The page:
November referendum vote could lower property taxes
Even if voters renew a school board referendum in early November, Austin residents are likely to see property taxes decrease.
The Austin Public Schools Board Monday evening approved a Nov. 5 special election to renew one of the district’s two operating levees, which is scheduled to expire on June 30, 2014. There are no other local ballot items, so only question will read: “Shall the renewal of the expiring property tax referendum proposed by the board of Independent School District No. 492 (Austin) be approved?” Voters may check “yes” or “no.”
Mark Stotts, the district’s finance and operations director, said Austin residents can expect to see a slight drop in their property taxes if the vote passes, effective for the 2014-2015 school year. The referendum will remain in effect for 10 years.
“Even with the renewal of this referendum — where the district will not receive any more money than we’re currently receiving — because of the legislation that was passed last session, property taxes will decrease,” Stotts said.
Board member Kathy Green clarified the referendum will not ask Austinites to give more money to the school.
“We’re asking citizens to continue to support what they voted on 10 years ago,” Green said. “What we’re doing is keeping that in place.”
Numerous complex changes were made during the state’s most recent legislative session, including modifications to the way students of different grade levels are “weighted” when counting the number of students in a district.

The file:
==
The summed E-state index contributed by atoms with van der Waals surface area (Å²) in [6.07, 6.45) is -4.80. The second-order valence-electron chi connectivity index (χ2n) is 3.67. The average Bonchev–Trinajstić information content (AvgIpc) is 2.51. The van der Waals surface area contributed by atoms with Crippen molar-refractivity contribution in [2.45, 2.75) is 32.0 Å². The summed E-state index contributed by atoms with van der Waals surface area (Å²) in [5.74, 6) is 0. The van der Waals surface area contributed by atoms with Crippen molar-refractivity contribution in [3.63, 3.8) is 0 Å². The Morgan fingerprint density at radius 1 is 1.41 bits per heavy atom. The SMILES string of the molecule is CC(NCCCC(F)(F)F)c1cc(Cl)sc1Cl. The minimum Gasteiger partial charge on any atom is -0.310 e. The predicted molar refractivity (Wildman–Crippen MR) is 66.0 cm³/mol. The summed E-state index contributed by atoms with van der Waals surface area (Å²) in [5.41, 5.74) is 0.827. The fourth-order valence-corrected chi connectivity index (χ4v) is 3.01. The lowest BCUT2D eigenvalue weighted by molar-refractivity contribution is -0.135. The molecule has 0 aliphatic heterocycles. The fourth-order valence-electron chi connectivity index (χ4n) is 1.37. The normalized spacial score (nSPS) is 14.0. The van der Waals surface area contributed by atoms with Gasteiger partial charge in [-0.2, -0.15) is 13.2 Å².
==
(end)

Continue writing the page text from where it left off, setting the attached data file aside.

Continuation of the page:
Superintendent David Krenz encouraged Austin residents to vote on the referendum.
“Ask questions so you have the right information as you go to the poll,” he said.
Krenz outlined the district’s strategic roadmap during the board meeting, which highlights some of Austin Public Schools’ new or changing programs and upcoming goals. Throughout, he suggested the district look for ways to transform learning to better cater to each student as an individual.
“I believe that we need to develop a diverse and quality staff,” Krenz said.
Efforts included continuing the Step Up Achieve program, in which student interns worked at Hormel Foods Corp. for a summer; evaluating and possibly expanding the year-round schedule now used at Sumner Elementary School and some Woodson Kindergarten Center classes; and I.J. Holton Intermediate School’s curriculum partnership with the University of Minnesota.
Board Member Richard Lees said standardized testing clashed with the idea of personalized learning.
“Doesn’t this go against our critical thinking, our imagination?” Lees said.
Krenz said standardized tests only serve as a gauge to help measure whether the more creative efforts are effective, and should never become the goal of teaching.
“We ask you to create these classrooms that are innovative,” he said. “That’s a chore we need to take on.”
John Alberts, educational services director, said he has not seen the level of creativity diminished by testing.
During the outline, Krenz also showed a brief informational video meant to tell parents more about the district’s schools that he said will ultimately appear on the district’s website, www.austin.k12.mn.us.
Look to Tuesday’s print edition of the Austin Daily Herald for more on the Austin Public Schools Board.